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The impact of research grant funding on scientific productivity

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  • Jacob, Brian A.
  • Lefgren, Lars
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    Abstract

    In this paper, we estimate the impact of receiving an NIH grant on subsequent publications and citations. Our sample consists of all applications (unsuccessful as well as successful) to the NIH from 1980 to 2000 for standard research grants (R01s). Both OLS and IV estimates show that receipt of an NIH research grant (worth roughly $1.7million) leads to only one additional publication over the next five years, which corresponds to a 7% increase. The limited impact of NIH grants is consistent with a model in which the market for research funding is competitive, so that the loss of an NIH grant simply causes researchers to shift to another source of funding.

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    File URL: http://www.sciencedirect.com/science/article/pii/S0047272711000776
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    Bibliographic Info

    Article provided by Elsevier in its journal Journal of Public Economics.

    Volume (Year): 95 (2011)
    Issue (Month): 9 ()
    Pages: 1168-1177

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    Handle: RePEc:eee:pubeco:v:95:y:2011:i:9:p:1168-1177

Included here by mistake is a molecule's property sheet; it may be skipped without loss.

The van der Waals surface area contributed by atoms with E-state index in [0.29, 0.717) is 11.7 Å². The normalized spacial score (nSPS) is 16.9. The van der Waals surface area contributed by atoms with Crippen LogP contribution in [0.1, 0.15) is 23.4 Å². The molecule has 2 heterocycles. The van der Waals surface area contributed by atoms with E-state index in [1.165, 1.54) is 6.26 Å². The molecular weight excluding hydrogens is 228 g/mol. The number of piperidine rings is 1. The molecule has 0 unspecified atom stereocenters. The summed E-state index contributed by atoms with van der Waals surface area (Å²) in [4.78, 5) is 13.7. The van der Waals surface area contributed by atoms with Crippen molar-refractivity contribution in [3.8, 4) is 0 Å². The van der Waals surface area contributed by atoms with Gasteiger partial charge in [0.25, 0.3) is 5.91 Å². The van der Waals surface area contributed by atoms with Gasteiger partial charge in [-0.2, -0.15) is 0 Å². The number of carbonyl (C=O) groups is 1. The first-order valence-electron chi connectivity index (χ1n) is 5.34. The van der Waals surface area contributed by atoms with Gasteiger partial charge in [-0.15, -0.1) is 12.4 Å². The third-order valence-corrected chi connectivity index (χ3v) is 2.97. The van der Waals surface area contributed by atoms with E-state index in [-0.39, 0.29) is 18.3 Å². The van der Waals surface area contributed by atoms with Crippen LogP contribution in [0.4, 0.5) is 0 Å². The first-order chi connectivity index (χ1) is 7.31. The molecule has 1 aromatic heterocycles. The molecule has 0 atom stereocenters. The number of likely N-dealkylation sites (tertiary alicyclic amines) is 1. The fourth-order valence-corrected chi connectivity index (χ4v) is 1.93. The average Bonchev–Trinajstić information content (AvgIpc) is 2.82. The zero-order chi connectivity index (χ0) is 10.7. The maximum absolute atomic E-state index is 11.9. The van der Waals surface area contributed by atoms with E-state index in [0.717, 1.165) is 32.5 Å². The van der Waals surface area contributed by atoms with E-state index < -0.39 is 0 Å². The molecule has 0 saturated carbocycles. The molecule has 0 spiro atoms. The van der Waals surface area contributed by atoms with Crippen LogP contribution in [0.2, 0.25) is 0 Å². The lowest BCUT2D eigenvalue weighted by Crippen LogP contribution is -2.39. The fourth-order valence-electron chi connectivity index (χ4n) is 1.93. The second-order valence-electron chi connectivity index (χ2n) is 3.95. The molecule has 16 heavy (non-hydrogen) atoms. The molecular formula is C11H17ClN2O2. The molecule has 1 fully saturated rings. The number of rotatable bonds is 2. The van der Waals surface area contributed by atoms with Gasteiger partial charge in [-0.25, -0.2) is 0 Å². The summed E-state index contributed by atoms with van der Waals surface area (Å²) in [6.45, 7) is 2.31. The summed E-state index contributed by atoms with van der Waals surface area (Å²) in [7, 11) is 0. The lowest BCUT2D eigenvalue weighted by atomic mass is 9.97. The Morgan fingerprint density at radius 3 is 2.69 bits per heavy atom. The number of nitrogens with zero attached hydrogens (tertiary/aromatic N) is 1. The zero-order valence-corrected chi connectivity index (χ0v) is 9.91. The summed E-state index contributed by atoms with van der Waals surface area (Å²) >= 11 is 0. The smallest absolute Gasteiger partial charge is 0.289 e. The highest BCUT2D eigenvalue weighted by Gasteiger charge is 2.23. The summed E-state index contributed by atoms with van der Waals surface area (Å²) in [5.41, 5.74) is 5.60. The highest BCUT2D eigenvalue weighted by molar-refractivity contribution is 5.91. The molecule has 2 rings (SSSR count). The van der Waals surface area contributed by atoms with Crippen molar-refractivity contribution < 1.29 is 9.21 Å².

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    Web page: http://www.elsevier.com/locate/inca/505578

    Related research

    Keywords: Scientific productivity; Regression discontinuity; Government funding;

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    Cited by:
    1. Hottenrott, Hanna & Lawson, Cornelia, 2013. "Fishing for complementarities: Competitive research funding and research productivity," ZEW Discussion Papers 13-113, ZEW - Zentrum für Europäische Wirtschaftsforschung / Center for European Economic Research.
    2. Jose Miguel Benavente & Gustavo Crespi & Lucas Figal Garone & Alessandro Maffioli, 2012. "The Impact of National Research Funds: A Regression Discontinuity Approach to the Chilean FONDECYT," Working Papers wp356, University of Chile, Department of Economics.
    3. Morten S. Henningsen & Torbjørn Hægeland & Jarle Møen, 2012. "Estimating the additionality of R&D subsidies using proposal evaluation data to control for firms’ R&D intentions," Discussion Papers 729, Research Department of Statistics Norway.
    4. Sander Gerritsen & Karen van der Wiel & Erik Plug (UVA), 2013. "Up or out? How individual research grants affect academic careers in the Netherlands," CPB Discussion Paper 249, CPB Netherlands Bureau for Economic Policy Analysis.
    5. Banal-Estanol, A. & Jofre-Bonet, M. & Lawson, C., 2013. "The Double-Edged Sword of Industry Collaboration: Evidence from Engineering Academics in the UK," Working Papers 13/03, Department of Economics, City University London.
    6. Aoki, Shuhei & Kimura, Megumi, 2014. "Allocation of Research Resources and Publication Productivity in Japan: A Growth Accounting Approach," IIR Working Paper 13-24, Institute of Innovation Research, Hitotsubashi University.
    7. Henningsen, Morten S. & Hægeland, Torbjørn & Møen, Jarle, 2014. "Estimating the additionality of R&D subsidies using proposal evaluation data to control for research intentions," Discussion Papers 2014/18, Department of Business and Management Science, Norwegian School of Economics.

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